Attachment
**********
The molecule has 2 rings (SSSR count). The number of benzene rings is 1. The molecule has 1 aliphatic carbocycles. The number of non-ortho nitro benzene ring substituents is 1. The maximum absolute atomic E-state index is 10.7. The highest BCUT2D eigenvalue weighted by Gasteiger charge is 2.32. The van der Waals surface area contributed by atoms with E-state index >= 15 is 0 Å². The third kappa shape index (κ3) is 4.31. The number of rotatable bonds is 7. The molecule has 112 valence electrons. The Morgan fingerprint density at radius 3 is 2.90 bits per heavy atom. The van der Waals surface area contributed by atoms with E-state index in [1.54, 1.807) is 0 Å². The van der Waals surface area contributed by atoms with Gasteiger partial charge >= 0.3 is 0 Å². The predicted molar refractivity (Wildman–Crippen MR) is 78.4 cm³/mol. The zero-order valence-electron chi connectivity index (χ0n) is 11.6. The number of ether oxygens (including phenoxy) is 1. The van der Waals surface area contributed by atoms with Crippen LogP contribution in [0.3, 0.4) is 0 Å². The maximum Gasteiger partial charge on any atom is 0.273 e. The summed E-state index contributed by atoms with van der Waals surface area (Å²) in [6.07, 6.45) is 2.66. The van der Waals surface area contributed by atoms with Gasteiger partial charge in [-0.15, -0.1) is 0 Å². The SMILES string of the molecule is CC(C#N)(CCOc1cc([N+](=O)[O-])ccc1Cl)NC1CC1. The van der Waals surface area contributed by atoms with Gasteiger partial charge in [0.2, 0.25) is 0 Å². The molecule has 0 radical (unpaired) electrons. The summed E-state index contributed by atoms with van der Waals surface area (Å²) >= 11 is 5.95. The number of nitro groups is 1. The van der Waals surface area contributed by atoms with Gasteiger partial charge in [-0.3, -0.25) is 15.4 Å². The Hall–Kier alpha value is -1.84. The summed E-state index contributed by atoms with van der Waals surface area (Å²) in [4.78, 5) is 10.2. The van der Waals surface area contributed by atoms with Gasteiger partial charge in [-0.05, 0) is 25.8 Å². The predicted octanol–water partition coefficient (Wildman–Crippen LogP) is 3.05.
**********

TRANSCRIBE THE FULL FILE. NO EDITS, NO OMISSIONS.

The molecule has 2 rings (SSSR count). The number of benzene rings is 1. The molecule has 1 aliphatic carbocycles. The number of non-ortho nitro benzene ring substituents is 1. The maximum absolute atomic E-state index is 10.7. The highest BCUT2D eigenvalue weighted by Gasteiger charge is 2.32. The van der Waals surface area contributed by atoms with E-state index >= 15 is 0 Å². The third kappa shape index (κ3) is 4.31. The number of rotatable bonds is 7. The molecule has 112 valence electrons. The Morgan fingerprint density at radius 3 is 2.90 bits per heavy atom. The van der Waals surface area contributed by atoms with E-state index in [1.54, 1.807) is 0 Å². The van der Waals surface area contributed by atoms with Gasteiger partial charge >= 0.3 is 0 Å². The predicted molar refractivity (Wildman–Crippen MR) is 78.4 cm³/mol. The zero-order valence-electron chi connectivity index (χ0n) is 11.6. The number of ether oxygens (including phenoxy) is 1. The van der Waals surface area contributed by atoms with Crippen LogP contribution in [0.3, 0.4) is 0 Å². The maximum Gasteiger partial charge on any atom is 0.273 e. The summed E-state index contributed by atoms with van der Waals surface area (Å²) in [6.07, 6.45) is 2.66. The van der Waals surface area contributed by atoms with Gasteiger partial charge in [-0.15, -0.1) is 0 Å². The SMILES string of the molecule is CC(C#N)(CCOc1cc([N+](=O)[O-])ccc1Cl)NC1CC1. The van der Waals surface area contributed by atoms with Gasteiger partial charge in [0.2, 0.25) is 0 Å². The molecule has 0 radical (unpaired) electrons. The summed E-state index contributed by atoms with van der Waals surface area (Å²) >= 11 is 5.95. The number of nitro groups is 1. The van der Waals surface area contributed by atoms with Gasteiger partial charge in [-0.3, -0.25) is 15.4 Å². The Hall–Kier alpha value is -1.84. The summed E-state index contributed by atoms with van der Waals surface area (Å²) in [4.78, 5) is 10.2. The van der Waals surface area contributed by atoms with Gasteiger partial charge in [-0.05, 0) is 25.8 Å². The predicted octanol–water partition coefficient (Wildman–Crippen LogP) is 3.05.